Nothing could be less like the traditional “Continental Count” than the plump, close-shaven, blue-eyed gentlemen who sat beside Lizzy Davis, with an expression of bonhomie in his face that might have graced a squire of Devon. He was neither frogged nor moustached; his countenance neither boded ill to the Holy Alliance, nor any close intimacy with billiards or dice-boxes. A pleasant, easy-tempered, soft-natured man he seemed, with a ready smile and a happy laugh, and an air of yielding good-humour about him that appeared to vouch for his being one none need ever dispute with. If there were few men less generally known throughout Europe, there was not one whose origin, family, fortune, and belonging were wrapped in more complete obscurity. Some said he was a Pomeranian, others called him a Swede; many believed him Russian, and a few, affecting deeper knowledge, declared he was from Dalmatia. He was a Count, however, of somewhere, and as certainly was he one who had the entrée to all the best circles of the Continent, member of its most exclusive clubs, and the intimate of those who prided themselves on being careful in their friendships. While his manners were sufficiently good to pass muster anywhere, there was about him a genial kindliness, a sort of perennial pleasantry, that was welcome everywhere; he brought to society that inestimable gift of adhesiveness by which cold people and stiff people are ultimately enabled to approximate and understand each other. No matter how dull and ungenial the salon, he was scarcely across the doorway when you saw that an element of social kindliness had just been added, and in his little caressing ways and coaxing inquiries you recognized one who would not let condescension crush nor coldness chill him. If young people were delighted to see one so much their senior indulging in all the gay and light frivolities of life, older folk were gratified to find themselves so favourably represented by one able to dance, sing, and play like the youngest in company. So artfully, too, did he contribute his talent to society, that no thought of personal display could ever attach to him. It was all good-nature; he played to amuse you, — he danced to gratify some one else; he was full of little attentions of a thousand kinds, and you no more thought of repayment than you'd have dreamed of thanking the blessed sun for his warmth or his daylight. Such men are the bonbons of humanity, and even they who do not care for sweet things are pleased to see them.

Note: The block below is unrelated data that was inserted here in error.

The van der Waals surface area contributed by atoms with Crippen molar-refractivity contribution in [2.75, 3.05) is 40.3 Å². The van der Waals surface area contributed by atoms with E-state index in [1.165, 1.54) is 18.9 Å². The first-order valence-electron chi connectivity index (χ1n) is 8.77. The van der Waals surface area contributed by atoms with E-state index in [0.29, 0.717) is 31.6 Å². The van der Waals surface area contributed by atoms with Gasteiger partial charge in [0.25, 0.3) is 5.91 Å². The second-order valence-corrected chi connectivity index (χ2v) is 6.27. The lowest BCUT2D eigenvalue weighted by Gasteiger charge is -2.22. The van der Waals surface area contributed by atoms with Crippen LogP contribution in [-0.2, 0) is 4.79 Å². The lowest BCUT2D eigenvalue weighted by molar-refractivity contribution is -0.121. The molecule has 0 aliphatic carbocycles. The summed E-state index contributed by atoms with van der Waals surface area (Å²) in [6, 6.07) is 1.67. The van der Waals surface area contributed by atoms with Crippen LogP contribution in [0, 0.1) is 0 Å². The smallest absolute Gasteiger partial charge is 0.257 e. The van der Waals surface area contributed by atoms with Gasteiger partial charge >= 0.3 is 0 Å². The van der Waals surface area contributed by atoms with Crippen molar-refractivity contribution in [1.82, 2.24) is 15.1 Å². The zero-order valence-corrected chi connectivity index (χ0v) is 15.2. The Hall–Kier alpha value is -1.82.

If his birth and origin were mysterious, far more so were his means of life. Nobody ever heard of his agent or his banker. [Chapter XXXIV: "Aix-la-Chapelle," "The Count," 279-81]